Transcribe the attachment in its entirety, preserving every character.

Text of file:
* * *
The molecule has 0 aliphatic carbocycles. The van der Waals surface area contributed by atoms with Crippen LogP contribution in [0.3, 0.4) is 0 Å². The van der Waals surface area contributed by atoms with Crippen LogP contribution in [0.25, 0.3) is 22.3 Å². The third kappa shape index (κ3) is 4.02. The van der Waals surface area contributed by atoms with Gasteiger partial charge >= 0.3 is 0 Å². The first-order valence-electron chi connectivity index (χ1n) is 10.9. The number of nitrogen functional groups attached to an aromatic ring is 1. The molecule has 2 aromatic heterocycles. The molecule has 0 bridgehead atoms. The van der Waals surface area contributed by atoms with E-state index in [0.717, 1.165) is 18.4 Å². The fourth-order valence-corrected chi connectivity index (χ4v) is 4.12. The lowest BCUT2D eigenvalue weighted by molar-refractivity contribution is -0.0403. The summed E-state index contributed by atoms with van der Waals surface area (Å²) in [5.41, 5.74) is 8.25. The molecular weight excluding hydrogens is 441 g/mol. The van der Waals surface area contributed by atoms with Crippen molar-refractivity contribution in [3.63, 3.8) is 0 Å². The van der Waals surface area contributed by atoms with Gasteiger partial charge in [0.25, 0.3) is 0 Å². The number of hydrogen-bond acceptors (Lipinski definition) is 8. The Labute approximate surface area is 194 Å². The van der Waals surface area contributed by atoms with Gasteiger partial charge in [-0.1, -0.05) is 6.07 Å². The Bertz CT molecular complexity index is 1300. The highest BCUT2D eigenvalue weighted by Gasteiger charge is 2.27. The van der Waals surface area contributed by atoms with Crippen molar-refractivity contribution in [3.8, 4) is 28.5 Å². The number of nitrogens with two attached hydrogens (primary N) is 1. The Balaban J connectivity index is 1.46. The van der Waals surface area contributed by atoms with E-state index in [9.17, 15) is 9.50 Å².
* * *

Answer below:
The molecule has 0 aliphatic carbocycles. The van der Waals surface area contributed by atoms with Crippen LogP contribution in [0.3, 0.4) is 0 Å². The van der Waals surface area contributed by atoms with Crippen LogP contribution in [0.25, 0.3) is 22.3 Å². The third kappa shape index (κ3) is 4.02. The van der Waals surface area contributed by atoms with Gasteiger partial charge >= 0.3 is 0 Å². The first-order valence-electron chi connectivity index (χ1n) is 10.9. The number of nitrogen functional groups attached to an aromatic ring is 1. The molecule has 2 aromatic heterocycles. The molecule has 0 bridgehead atoms. The van der Waals surface area contributed by atoms with E-state index in [0.717, 1.165) is 18.4 Å². The fourth-order valence-corrected chi connectivity index (χ4v) is 4.12. The lowest BCUT2D eigenvalue weighted by molar-refractivity contribution is -0.0403. The summed E-state index contributed by atoms with van der Waals surface area (Å²) in [5.41, 5.74) is 8.25. The molecular weight excluding hydrogens is 441 g/mol. The van der Waals surface area contributed by atoms with Crippen molar-refractivity contribution in [3.63, 3.8) is 0 Å². The van der Waals surface area contributed by atoms with Gasteiger partial charge in [0.25, 0.3) is 0 Å². The number of hydrogen-bond acceptors (Lipinski definition) is 8. The Labute approximate surface area is 194 Å². The van der Waals surface area contributed by atoms with Gasteiger partial charge in [-0.1, -0.05) is 6.07 Å². The Bertz CT molecular complexity index is 1300. The highest BCUT2D eigenvalue weighted by Gasteiger charge is 2.27. The van der Waals surface area contributed by atoms with Crippen molar-refractivity contribution in [3.8, 4) is 28.5 Å². The number of nitrogens with two attached hydrogens (primary N) is 1. The Balaban J connectivity index is 1.46. The van der Waals surface area contributed by atoms with E-state index in [9.17, 15) is 9.50 Å².